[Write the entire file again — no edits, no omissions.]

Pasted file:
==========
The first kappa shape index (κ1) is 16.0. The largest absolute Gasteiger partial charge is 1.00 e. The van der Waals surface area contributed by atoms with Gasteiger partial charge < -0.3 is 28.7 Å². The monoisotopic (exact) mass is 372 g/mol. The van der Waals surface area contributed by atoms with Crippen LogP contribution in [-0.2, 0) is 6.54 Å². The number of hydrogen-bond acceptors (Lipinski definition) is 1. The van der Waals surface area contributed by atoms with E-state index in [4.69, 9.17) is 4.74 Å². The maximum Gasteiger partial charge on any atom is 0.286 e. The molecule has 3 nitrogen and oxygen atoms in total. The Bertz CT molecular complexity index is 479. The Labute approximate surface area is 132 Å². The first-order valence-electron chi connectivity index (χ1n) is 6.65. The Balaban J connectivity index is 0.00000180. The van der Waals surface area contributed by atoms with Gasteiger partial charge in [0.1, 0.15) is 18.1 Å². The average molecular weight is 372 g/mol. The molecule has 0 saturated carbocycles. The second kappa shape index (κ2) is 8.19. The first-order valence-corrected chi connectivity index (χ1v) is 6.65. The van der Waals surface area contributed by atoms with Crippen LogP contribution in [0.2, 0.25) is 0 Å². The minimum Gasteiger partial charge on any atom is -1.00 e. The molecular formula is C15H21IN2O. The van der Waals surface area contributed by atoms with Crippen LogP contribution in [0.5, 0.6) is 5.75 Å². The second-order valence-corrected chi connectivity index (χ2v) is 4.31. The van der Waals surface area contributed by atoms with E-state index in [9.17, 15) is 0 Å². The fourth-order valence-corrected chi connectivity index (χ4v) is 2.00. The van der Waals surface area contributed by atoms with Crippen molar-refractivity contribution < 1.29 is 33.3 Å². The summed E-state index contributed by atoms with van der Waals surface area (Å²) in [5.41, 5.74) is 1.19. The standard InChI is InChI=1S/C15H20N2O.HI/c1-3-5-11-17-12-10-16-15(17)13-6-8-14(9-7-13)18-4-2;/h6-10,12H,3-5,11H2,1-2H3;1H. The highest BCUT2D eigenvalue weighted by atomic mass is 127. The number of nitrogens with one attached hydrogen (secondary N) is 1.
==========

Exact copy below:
The first kappa shape index (κ1) is 16.0. The largest absolute Gasteiger partial charge is 1.00 e. The van der Waals surface area contributed by atoms with Gasteiger partial charge < -0.3 is 28.7 Å². The monoisotopic (exact) mass is 372 g/mol. The van der Waals surface area contributed by atoms with Crippen LogP contribution in [-0.2, 0) is 6.54 Å². The number of hydrogen-bond acceptors (Lipinski definition) is 1. The van der Waals surface area contributed by atoms with E-state index in [4.69, 9.17) is 4.74 Å². The maximum Gasteiger partial charge on any atom is 0.286 e. The molecule has 3 nitrogen and oxygen atoms in total. The Bertz CT molecular complexity index is 479. The Labute approximate surface area is 132 Å². The first-order valence-electron chi connectivity index (χ1n) is 6.65. The Balaban J connectivity index is 0.00000180. The van der Waals surface area contributed by atoms with Gasteiger partial charge in [0.1, 0.15) is 18.1 Å². The average molecular weight is 372 g/mol. The molecule has 0 saturated carbocycles. The second kappa shape index (κ2) is 8.19. The first-order valence-corrected chi connectivity index (χ1v) is 6.65. The van der Waals surface area contributed by atoms with Crippen LogP contribution in [0.2, 0.25) is 0 Å². The minimum Gasteiger partial charge on any atom is -1.00 e. The molecular formula is C15H21IN2O. The van der Waals surface area contributed by atoms with Crippen LogP contribution in [0.5, 0.6) is 5.75 Å². The second-order valence-corrected chi connectivity index (χ2v) is 4.31. The van der Waals surface area contributed by atoms with E-state index in [9.17, 15) is 0 Å². The fourth-order valence-corrected chi connectivity index (χ4v) is 2.00. The van der Waals surface area contributed by atoms with Crippen molar-refractivity contribution < 1.29 is 33.3 Å². The summed E-state index contributed by atoms with van der Waals surface area (Å²) in [5.41, 5.74) is 1.19. The standard InChI is InChI=1S/C15H20N2O.HI/c1-3-5-11-17-12-10-16-15(17)13-6-8-14(9-7-13)18-4-2;/h6-10,12H,3-5,11H2,1-2H3;1H. The highest BCUT2D eigenvalue weighted by atomic mass is 127. The number of nitrogens with one attached hydrogen (secondary N) is 1.